There's been a lot of ink about Ringo Starr in the last week or so, spurred on by yet another return engagement of Mr. Starkey's All Starr Band. The opinions shared in these digital pages have been split. My colleague Rich Abdill recently gave the ex-Beatle some love relative to his role in A Hard Day's Night, but lamenting the fact that Ringo seemed all but overshadowed by his All Starrs in concert.
But as Rich so rightly pointed out, Ringo's always been diminished in every historical perspective. That's not so much through his own doing, mind you -- he was, in retrospect, a damn decent drummer -- but because anyone would naturally pale in comparison to the combined genius of Lennon, McCartney and Harrison. He himself noted this sarcastically the other night following a run through of "Don't Pass Me By," the first song he ever wrote: "Lennon and McCartney, here I come!"
Being rock and roll's Rodney Dangerfield seems to have come with the territory, but if there's ever a time to show Richie some respect, it's on his birthday -- tomorrow, July 7.
The guy is a senior statesman, after all, given that he's turning the big
7-2, in a case of unusual longevity in a profession that often only values
its young. In fact, if one looks back beyond A Hard Day's Night, there are plenty of other reasons to put him on a pedestal. Here are but a few:
1) Ringo was the only one of John Lennon's former compadres to visit his widow Yoko after Lennon was killed. He interrupted a Bahamas vacation, hopped a jet, braved the mob scene outside the Dakota, and spent time playing with the then-baby Sean. That's loyalty.
2) He was the first on the Fab Four to actually quit the Beatles, walking out during sessions for the so-called White Album because he got tired of McCartney's insistence on playing so many of the drum parts himself. When George left during the making of Let It Be, Lennon dismissed the gesture and suggested they get Eric Clapton to fill in. On the other hand, when Ringo did return, he found his kit festooned with flowers along with a warm welcome from his bandmates to greet his arrival.
3) Nowadays, there's a trend among aging rockers to revisit old standards. Ringo was among the first to go that route when he released the album Sentimental Journey, prefiguring his Beatle buddy McCartney's Kisses on the Bottom LP by more than 40 years.
4) Ringo was also the first Beatle to put out a solo album of real music, with the one-two punch of Sentimental Journey and his seminal country set, Beaucoup of the Blues. Harrison had the cosmic Electronic Music and Lennon offered the scandalous Two Virgins, but neither of them can be considered as a collection of actual songs. What's more, in his post-Beatles solo career, Ringo's albums measured up with the best of his buddies, particularly the eponymous Ringo set and its follow-up, Goodnight Vienna.
5) Ringo also held his own as far as hit songs were concerned, scoring early on with "Photograph," "It Don't Come Easy," "Oh My My," "You're Sixteen," and "Back Off Boogaloo," among several others.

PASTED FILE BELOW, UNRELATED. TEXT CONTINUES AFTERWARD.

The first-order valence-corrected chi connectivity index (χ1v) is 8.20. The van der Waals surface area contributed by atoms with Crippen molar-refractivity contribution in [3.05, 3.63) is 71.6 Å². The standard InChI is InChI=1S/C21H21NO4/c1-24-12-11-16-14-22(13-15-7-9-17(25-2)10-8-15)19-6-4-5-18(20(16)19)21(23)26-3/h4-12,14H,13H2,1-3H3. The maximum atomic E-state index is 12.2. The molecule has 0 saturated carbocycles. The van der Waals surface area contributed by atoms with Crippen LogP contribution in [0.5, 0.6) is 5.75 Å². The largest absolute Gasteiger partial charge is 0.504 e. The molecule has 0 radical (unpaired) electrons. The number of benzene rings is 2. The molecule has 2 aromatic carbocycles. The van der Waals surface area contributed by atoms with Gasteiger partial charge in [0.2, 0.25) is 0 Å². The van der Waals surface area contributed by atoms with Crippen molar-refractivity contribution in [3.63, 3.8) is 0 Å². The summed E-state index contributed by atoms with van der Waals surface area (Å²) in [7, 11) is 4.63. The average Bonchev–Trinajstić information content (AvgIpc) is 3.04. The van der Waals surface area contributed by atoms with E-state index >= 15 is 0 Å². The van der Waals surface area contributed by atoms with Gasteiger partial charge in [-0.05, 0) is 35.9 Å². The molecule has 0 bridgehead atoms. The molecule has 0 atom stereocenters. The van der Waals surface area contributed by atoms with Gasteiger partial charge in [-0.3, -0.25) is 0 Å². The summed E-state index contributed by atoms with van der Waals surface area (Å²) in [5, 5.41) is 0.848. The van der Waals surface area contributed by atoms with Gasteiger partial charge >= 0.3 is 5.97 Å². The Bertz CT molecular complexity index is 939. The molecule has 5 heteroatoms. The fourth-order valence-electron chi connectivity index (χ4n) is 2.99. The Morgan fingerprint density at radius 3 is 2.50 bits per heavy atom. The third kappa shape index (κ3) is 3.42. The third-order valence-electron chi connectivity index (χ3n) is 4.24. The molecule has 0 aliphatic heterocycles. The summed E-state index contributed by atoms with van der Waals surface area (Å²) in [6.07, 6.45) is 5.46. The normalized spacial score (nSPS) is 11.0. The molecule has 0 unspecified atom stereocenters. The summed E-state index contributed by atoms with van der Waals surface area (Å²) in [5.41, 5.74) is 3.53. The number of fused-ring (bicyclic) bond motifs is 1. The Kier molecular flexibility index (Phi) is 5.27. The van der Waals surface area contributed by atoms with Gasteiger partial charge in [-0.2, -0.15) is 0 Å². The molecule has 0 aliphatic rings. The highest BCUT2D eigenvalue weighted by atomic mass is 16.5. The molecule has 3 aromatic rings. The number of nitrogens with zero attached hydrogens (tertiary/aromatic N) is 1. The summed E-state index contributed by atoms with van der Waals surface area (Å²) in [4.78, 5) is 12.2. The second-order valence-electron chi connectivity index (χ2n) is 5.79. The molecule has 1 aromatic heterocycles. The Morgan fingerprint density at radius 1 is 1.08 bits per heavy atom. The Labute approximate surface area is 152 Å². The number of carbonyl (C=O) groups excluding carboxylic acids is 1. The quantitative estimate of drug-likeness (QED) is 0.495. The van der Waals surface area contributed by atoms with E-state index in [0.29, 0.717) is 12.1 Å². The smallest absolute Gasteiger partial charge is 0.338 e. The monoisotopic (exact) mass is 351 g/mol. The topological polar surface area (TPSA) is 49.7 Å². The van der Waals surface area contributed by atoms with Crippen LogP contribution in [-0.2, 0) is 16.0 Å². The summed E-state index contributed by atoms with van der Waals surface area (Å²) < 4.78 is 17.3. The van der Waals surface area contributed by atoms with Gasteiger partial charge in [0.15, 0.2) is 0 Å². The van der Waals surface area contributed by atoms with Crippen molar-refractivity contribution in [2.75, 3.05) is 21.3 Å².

6) In many ways, Ringo was the glue that held the Beatles together, both before and after their split. He not only played on each of his former bandmates's solo albums, but he was also the recipient of songs donated by all three. The band finally fractured over McCartney's announcement that he was leaving the band and would release his McCartney album the same day as Let It be. It was Ringo was sent round to Paul's house in an attempt to reason with him, and nearly got a thrashing as a result.
7) On the other hand, early Ringo albums regularly featured musical contributions from the other three Fabs, bringing the four Beatles as close to reuniting on record as they ever would.
8) Ringo may not have been given the Beatles' best material to sing, but there's no doubt that songs such as "Yellow Submarine," "With a Little Help From My Friends," and "I Wanna Be Your Man" are still standards that can rouse a crowd in concert.
9) For such a supposedly unassuming personality, Ringo managed to make his way into the jet set, not only by marrying the beautiful actress Barbara Bach and making his home in Monte Carlo and other glamorous locales, but also by basking in rock royalty. His friends and acquaintances came to include Keith Moon, Marc Bolan, Frank Zappa, Harry Nilsson, and Joe Walsh, the latter of which later became his brother-in-law. There's certainly no denying his ability to stitch together one great All Starr ensemble after another.
10) In many ways, Ringo was the most practical Beatle. He was the first to leave the Maharishi's retreat in India, due to his distaste for the food.
11) Ringo was the first Beatle to grow a beard, which he sported when he was tapped to join the band in the first place and replace Pete Best. However he was also advised to shave it off in favor of their patented mop top look.
12) Ginger Baker and Keith Moon might have shown more flash, but Ringo's turn in the spotlight on side two of Abbey Road remains one of the more memorable drum solos of all time. And if that's not Starr power, then nothing else is!